Though we have had occasion to say some unpleasant things of Judge W. P. Campbell, as a fair and impartial journalist we should say good things of him when we think he deserves it. We expressed our admiration of his course two years ago when he had the manliness to assert his clear and sound views of the currency question in the face of general popular clamor. He now exhibits the same clear, strong sense in an article in the Eagle on the Oklahoma boom. We give an extract. Read it. It will do good.
"To the Editor of the Eagle:
I wish, through the Eagle, to give my views of Payne's raid upon Oklahoma. My purpose is to do what I can to save a few honest, hard-working men from being entrapped into a scheme that is not intended for their benefit, and can only end in loss to anyone who has anything to lose, and trouble and difficulty to all who go to Oklahoma in opposition to the National authorities.
I echo the sentiments of a large majority of the solid businessmen and farmers of this city and county, when I say that no honest laboring man can afford to be used by these Oklahoma boomers. And it is the wish of all such that their scheme will fail, as it certainly will. There is a sense of justice and honor and a disposition to abide by the law characteristic of the American people that when the test comes, will knock the wadding out of all such business.
Payne and his coadjutors pretend that there is no act of Congress against his going into the Oklahoma country, so called. But the law is too plain to be explained away on a flimsy techni­cality. The law prohibits anyone going into the Indian country without leave, and makes it the duty of the President to remove all intruders, and for that purpose to use the army if necessary. A second intrusion subjects the offender to a fine of one thou­sand dollars. The phrase "Indian country" is one of long and well understood meaning and includes Oklahoma as much as it does any Indian reservation, within the limits of the Indian Terri-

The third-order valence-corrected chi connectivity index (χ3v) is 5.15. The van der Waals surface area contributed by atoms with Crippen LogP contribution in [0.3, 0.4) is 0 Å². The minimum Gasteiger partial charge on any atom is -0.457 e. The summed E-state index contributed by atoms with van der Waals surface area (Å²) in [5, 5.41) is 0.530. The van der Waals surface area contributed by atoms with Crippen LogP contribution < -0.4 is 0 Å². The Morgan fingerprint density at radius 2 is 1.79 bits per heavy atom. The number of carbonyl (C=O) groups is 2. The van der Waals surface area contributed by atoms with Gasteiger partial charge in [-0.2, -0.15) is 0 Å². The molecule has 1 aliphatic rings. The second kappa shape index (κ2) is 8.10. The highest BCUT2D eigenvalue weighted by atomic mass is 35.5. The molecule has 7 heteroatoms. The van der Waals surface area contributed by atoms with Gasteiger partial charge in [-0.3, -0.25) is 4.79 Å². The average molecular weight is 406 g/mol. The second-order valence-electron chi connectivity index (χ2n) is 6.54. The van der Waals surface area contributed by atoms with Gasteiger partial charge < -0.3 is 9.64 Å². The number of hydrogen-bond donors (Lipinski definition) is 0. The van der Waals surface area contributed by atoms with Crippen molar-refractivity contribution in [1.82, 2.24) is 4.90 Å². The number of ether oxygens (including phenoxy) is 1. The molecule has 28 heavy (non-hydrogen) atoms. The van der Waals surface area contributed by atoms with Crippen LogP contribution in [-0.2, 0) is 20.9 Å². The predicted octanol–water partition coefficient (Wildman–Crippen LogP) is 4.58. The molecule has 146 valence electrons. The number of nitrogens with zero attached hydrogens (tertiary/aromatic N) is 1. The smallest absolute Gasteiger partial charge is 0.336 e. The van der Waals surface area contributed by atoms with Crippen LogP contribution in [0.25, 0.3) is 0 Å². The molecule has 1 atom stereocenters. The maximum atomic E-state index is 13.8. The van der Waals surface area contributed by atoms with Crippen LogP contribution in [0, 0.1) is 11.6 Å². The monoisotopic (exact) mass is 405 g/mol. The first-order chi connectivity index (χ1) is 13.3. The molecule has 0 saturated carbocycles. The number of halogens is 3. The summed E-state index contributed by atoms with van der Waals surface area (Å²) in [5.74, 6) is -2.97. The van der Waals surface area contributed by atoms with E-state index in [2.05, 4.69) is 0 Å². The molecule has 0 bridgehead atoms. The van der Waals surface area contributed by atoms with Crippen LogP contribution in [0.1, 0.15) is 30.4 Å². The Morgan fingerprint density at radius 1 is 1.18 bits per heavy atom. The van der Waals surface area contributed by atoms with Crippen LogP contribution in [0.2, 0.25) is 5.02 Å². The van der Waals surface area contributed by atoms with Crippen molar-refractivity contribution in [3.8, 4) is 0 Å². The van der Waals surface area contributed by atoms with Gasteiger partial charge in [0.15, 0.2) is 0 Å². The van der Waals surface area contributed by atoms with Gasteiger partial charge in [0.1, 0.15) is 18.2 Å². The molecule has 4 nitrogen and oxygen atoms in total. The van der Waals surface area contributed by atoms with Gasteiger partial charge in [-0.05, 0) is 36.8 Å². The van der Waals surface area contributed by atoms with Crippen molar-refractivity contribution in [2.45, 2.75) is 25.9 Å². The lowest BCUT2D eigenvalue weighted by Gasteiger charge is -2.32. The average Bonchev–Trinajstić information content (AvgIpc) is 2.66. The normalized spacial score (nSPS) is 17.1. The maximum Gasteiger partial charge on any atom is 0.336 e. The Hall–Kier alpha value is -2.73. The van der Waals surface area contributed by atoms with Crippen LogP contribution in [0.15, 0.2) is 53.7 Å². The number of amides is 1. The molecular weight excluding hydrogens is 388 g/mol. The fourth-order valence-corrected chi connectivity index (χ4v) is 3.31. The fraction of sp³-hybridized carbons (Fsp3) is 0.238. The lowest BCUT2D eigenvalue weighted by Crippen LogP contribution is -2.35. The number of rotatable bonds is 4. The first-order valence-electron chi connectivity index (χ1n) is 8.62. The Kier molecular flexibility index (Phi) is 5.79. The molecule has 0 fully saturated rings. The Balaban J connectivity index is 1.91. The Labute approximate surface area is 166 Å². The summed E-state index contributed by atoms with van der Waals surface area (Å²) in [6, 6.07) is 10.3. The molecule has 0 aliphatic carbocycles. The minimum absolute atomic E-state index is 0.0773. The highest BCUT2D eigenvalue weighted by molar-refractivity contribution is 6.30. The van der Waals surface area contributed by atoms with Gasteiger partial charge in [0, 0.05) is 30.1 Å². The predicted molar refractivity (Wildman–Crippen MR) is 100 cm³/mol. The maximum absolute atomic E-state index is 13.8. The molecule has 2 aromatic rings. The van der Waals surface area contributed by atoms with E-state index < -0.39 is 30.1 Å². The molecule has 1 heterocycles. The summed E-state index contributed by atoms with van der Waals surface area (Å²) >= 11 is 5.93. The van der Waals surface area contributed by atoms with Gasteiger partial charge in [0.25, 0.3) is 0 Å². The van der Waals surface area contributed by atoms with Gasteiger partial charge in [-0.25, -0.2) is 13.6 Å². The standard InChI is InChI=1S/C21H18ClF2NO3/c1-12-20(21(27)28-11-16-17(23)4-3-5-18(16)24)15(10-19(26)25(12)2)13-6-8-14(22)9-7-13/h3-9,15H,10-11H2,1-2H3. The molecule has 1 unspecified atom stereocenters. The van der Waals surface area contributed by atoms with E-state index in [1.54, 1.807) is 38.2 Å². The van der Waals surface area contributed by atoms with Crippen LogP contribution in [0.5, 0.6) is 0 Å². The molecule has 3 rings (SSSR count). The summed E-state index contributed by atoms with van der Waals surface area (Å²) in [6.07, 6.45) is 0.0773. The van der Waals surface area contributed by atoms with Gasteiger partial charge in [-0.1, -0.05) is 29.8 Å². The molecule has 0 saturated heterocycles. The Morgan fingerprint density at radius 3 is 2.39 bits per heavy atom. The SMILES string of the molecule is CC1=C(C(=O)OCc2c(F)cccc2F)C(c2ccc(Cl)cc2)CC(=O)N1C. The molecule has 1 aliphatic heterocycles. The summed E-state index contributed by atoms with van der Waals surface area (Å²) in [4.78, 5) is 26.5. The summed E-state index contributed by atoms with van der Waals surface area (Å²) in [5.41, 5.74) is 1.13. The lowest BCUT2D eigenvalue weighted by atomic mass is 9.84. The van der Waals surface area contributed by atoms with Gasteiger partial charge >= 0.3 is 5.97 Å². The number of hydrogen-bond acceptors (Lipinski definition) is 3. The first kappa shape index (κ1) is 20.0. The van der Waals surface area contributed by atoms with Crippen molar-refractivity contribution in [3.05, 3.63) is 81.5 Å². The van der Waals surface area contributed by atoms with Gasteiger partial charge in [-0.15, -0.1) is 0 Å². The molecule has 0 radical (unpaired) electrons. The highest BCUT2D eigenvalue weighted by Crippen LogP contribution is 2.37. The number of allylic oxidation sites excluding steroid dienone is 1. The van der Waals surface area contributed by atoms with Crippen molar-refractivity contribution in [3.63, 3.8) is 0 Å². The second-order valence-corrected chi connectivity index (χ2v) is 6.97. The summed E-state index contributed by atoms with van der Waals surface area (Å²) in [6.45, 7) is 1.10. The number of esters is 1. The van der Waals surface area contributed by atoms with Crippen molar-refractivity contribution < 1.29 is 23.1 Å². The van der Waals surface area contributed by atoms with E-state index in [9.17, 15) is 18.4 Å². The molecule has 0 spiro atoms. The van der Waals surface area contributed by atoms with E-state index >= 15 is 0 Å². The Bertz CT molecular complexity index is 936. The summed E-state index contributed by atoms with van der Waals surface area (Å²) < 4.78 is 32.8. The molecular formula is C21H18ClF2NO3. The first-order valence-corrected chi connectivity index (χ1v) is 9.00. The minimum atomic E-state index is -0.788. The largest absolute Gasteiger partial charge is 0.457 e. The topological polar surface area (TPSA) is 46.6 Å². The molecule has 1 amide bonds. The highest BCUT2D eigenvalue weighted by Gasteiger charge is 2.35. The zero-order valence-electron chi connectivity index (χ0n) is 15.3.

tory. Payne and his crowd laugh at this penalty inasmuch as it is merely a civil liability, and does not subject them to impris­onment. But before they can succeed in this movement, they must have the cooperation of men who are not indifferent about such matters. The only hope they have of success is to precipitate into the country such numbers that the army will be powerless to remove them until Congress shall be forced to recognize and legalize their occupancy.
If they could find the precious metals to tempt the cupidity of man, their scheme, lawless as it is, might succeed. But when you ask a man to risk his little all, and go to hard work, plowing in the ground, he is in no haste to do so. The average Oklahoma boomer is little given to plowing, except by proxy. He expects to reap a rich harvest from the sweat of other men's brows, and unless they delude a significant number of poor workingmen into the idea that by joining the expedition they can better their condition and obtain a valuable homestead in this promised land, their speculations will prove fruitless.
If asked to give the best reasons for opposing the Oklahoma raid, I answer, because it is not right. It sets at defiance the laws and treaties of the National Government, and the President cannot, under his oath of office, permit it to be done, and is charged by every consideration of honor, good faith, and duty, to prevent it, by the whole power of the army, if necessary.
Winfield Courier, December 16, 1880
The reports from the boomers along the line of the Indian Territory were so conflicting all last week that on Saturday the COURIER sent a reporter to the field of operation to get the facts.
On Monday the boomers began to arrive and go into camp near Arkansas City. Capt. Dave Payne was on hand and in command. He impressed strangers as a large, good looking gentleman not very talkative, but evidently having a strong purpose, which he meant to carry out as effectively as possible without resisting the troops. Beside them were camped about thirty U. S. cavalrymen under Lieut. Mason. Gen. C. H. Smith, of Gen. Pope's staff was also present. On Tuesday evening the boomers held a meeting with bonfires and illuminations, and Capt. Payne addressed the assem­bly in a moderate speech. Mayor W. W. Bloss, of the Chicago Times was present and made a few remarks. A petition to the president was read.